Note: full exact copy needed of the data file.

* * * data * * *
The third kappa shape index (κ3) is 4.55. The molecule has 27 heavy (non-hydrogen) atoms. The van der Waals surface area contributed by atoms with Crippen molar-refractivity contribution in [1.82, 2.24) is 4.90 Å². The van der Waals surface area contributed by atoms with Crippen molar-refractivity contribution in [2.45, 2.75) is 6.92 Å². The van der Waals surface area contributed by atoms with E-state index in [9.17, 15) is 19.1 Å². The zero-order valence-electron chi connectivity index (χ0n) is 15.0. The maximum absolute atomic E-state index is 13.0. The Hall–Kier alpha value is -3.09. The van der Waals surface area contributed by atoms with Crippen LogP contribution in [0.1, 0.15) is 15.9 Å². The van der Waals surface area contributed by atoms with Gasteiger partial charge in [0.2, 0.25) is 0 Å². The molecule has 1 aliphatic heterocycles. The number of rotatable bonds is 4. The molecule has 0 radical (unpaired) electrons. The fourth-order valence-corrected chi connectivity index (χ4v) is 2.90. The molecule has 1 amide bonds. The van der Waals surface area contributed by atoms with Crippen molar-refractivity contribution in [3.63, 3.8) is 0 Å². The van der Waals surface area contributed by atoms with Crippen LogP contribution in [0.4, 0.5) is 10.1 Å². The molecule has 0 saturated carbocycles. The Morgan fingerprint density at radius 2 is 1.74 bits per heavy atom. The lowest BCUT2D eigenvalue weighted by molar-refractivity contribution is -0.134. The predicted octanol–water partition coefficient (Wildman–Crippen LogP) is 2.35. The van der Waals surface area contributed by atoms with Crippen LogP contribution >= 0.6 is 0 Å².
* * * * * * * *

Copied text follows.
The third kappa shape index (κ3) is 4.55. The molecule has 27 heavy (non-hydrogen) atoms. The van der Waals surface area contributed by atoms with Crippen molar-refractivity contribution in [1.82, 2.24) is 4.90 Å². The van der Waals surface area contributed by atoms with Crippen molar-refractivity contribution in [2.45, 2.75) is 6.92 Å². The van der Waals surface area contributed by atoms with E-state index in [9.17, 15) is 19.1 Å². The zero-order valence-electron chi connectivity index (χ0n) is 15.0. The maximum absolute atomic E-state index is 13.0. The Hall–Kier alpha value is -3.09. The van der Waals surface area contributed by atoms with Crippen LogP contribution in [0.1, 0.15) is 15.9 Å². The van der Waals surface area contributed by atoms with Gasteiger partial charge in [0.2, 0.25) is 0 Å². The molecule has 1 aliphatic heterocycles. The number of rotatable bonds is 4. The molecule has 0 radical (unpaired) electrons. The fourth-order valence-corrected chi connectivity index (χ4v) is 2.90. The molecule has 1 amide bonds. The van der Waals surface area contributed by atoms with Crippen molar-refractivity contribution in [3.63, 3.8) is 0 Å². The van der Waals surface area contributed by atoms with Crippen LogP contribution in [0.4, 0.5) is 10.1 Å². The molecule has 0 saturated carbocycles. The Morgan fingerprint density at radius 2 is 1.74 bits per heavy atom. The lowest BCUT2D eigenvalue weighted by molar-refractivity contribution is -0.134. The predicted octanol–water partition coefficient (Wildman–Crippen LogP) is 2.35. The van der Waals surface area contributed by atoms with Crippen LogP contribution >= 0.6 is 0 Å².